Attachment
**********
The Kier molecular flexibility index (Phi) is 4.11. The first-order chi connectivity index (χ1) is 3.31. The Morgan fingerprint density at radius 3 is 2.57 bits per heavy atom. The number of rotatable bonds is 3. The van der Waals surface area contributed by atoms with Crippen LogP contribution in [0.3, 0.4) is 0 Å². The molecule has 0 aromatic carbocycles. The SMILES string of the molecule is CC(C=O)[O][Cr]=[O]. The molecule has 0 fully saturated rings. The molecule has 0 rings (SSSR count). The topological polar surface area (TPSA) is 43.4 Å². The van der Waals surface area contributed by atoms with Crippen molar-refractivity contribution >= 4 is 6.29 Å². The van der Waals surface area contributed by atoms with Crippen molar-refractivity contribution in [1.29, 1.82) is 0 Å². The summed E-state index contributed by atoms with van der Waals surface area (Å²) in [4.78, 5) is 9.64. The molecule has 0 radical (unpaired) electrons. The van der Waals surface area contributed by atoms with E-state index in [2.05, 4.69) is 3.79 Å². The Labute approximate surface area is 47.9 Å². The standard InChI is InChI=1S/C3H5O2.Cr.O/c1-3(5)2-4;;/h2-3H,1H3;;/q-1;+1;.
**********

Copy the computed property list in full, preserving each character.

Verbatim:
The Kier molecular flexibility index (Phi) is 4.11. The first-order chi connectivity index (χ1) is 3.31. The Morgan fingerprint density at radius 3 is 2.57 bits per heavy atom. The number of rotatable bonds is 3. The van der Waals surface area contributed by atoms with Crippen LogP contribution in [0.3, 0.4) is 0 Å². The molecule has 0 aromatic carbocycles. The SMILES string of the molecule is CC(C=O)[O][Cr]=[O]. The molecule has 0 fully saturated rings. The molecule has 0 rings (SSSR count). The topological polar surface area (TPSA) is 43.4 Å². The van der Waals surface area contributed by atoms with Crippen molar-refractivity contribution >= 4 is 6.29 Å². The van der Waals surface area contributed by atoms with Crippen molar-refractivity contribution in [1.29, 1.82) is 0 Å². The summed E-state index contributed by atoms with van der Waals surface area (Å²) in [4.78, 5) is 9.64. The molecule has 0 radical (unpaired) electrons. The van der Waals surface area contributed by atoms with E-state index in [2.05, 4.69) is 3.79 Å². The Labute approximate surface area is 47.9 Å². The standard InChI is InChI=1S/C3H5O2.Cr.O/c1-3(5)2-4;;/h2-3H,1H3;;/q-1;+1;.